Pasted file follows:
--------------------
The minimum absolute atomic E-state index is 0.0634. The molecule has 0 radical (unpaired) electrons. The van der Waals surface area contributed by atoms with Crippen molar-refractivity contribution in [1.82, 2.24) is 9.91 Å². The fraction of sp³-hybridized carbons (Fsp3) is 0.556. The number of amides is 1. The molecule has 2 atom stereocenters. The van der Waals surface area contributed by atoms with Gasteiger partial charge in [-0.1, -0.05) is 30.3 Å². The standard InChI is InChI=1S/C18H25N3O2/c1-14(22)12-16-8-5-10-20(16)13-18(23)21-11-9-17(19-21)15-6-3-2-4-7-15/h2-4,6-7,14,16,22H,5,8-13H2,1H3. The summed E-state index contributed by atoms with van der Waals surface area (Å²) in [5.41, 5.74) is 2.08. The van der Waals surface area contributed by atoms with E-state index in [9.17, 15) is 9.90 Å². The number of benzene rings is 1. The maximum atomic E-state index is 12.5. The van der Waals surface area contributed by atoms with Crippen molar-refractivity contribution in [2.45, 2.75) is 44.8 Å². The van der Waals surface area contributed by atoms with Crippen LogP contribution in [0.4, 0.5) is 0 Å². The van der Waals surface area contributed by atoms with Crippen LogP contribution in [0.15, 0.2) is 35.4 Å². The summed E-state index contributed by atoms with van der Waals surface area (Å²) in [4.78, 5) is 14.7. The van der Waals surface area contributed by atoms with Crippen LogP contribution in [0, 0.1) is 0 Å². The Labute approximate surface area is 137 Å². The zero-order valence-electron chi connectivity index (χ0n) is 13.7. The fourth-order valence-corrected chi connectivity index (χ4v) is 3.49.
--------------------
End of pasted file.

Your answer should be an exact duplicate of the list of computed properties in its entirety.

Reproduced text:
The minimum absolute atomic E-state index is 0.0634. The molecule has 0 radical (unpaired) electrons. The van der Waals surface area contributed by atoms with Crippen molar-refractivity contribution in [1.82, 2.24) is 9.91 Å². The fraction of sp³-hybridized carbons (Fsp3) is 0.556. The number of amides is 1. The molecule has 2 atom stereocenters. The van der Waals surface area contributed by atoms with Gasteiger partial charge in [-0.1, -0.05) is 30.3 Å². The standard InChI is InChI=1S/C18H25N3O2/c1-14(22)12-16-8-5-10-20(16)13-18(23)21-11-9-17(19-21)15-6-3-2-4-7-15/h2-4,6-7,14,16,22H,5,8-13H2,1H3. The summed E-state index contributed by atoms with van der Waals surface area (Å²) in [5.41, 5.74) is 2.08. The van der Waals surface area contributed by atoms with E-state index in [9.17, 15) is 9.90 Å². The number of benzene rings is 1. The maximum atomic E-state index is 12.5. The van der Waals surface area contributed by atoms with Crippen molar-refractivity contribution in [2.45, 2.75) is 44.8 Å². The van der Waals surface area contributed by atoms with Crippen LogP contribution in [0.4, 0.5) is 0 Å². The van der Waals surface area contributed by atoms with Crippen LogP contribution in [0.15, 0.2) is 35.4 Å². The summed E-state index contributed by atoms with van der Waals surface area (Å²) in [4.78, 5) is 14.7. The van der Waals surface area contributed by atoms with Crippen LogP contribution in [0, 0.1) is 0 Å². The Labute approximate surface area is 137 Å². The zero-order valence-electron chi connectivity index (χ0n) is 13.7. The fourth-order valence-corrected chi connectivity index (χ4v) is 3.49.